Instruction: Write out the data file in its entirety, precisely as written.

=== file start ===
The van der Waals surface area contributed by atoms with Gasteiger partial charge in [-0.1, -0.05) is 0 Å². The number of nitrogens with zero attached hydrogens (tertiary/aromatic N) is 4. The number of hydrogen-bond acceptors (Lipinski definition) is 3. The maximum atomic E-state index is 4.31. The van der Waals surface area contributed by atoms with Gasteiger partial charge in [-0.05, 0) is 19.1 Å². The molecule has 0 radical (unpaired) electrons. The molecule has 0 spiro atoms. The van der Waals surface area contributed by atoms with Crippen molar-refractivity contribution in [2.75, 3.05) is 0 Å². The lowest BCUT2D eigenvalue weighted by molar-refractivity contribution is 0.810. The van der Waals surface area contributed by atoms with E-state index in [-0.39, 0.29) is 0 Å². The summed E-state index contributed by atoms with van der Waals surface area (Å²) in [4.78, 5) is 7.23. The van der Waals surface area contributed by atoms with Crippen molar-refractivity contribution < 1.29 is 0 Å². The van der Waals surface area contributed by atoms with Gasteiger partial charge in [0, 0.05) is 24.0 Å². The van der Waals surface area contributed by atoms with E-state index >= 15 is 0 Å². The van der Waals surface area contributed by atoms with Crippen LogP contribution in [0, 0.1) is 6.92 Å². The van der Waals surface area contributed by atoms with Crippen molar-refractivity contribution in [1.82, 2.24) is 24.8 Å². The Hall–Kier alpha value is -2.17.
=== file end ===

The van der Waals surface area contributed by atoms with Gasteiger partial charge in [-0.1, -0.05) is 0 Å². The number of nitrogens with zero attached hydrogens (tertiary/aromatic N) is 4. The number of hydrogen-bond acceptors (Lipinski definition) is 3. The maximum atomic E-state index is 4.31. The van der Waals surface area contributed by atoms with Gasteiger partial charge in [-0.05, 0) is 19.1 Å². The molecule has 0 radical (unpaired) electrons. The molecule has 0 spiro atoms. The van der Waals surface area contributed by atoms with Crippen molar-refractivity contribution in [2.75, 3.05) is 0 Å². The lowest BCUT2D eigenvalue weighted by molar-refractivity contribution is 0.810. The van der Waals surface area contributed by atoms with E-state index in [-0.39, 0.29) is 0 Å². The summed E-state index contributed by atoms with van der Waals surface area (Å²) in [4.78, 5) is 7.23. The van der Waals surface area contributed by atoms with Crippen molar-refractivity contribution < 1.29 is 0 Å². The van der Waals surface area contributed by atoms with Gasteiger partial charge in [0, 0.05) is 24.0 Å². The van der Waals surface area contributed by atoms with E-state index >= 15 is 0 Å². The van der Waals surface area contributed by atoms with Crippen LogP contribution in [0, 0.1) is 6.92 Å². The van der Waals surface area contributed by atoms with Crippen molar-refractivity contribution in [1.82, 2.24) is 24.8 Å². The Hall–Kier alpha value is -2.17.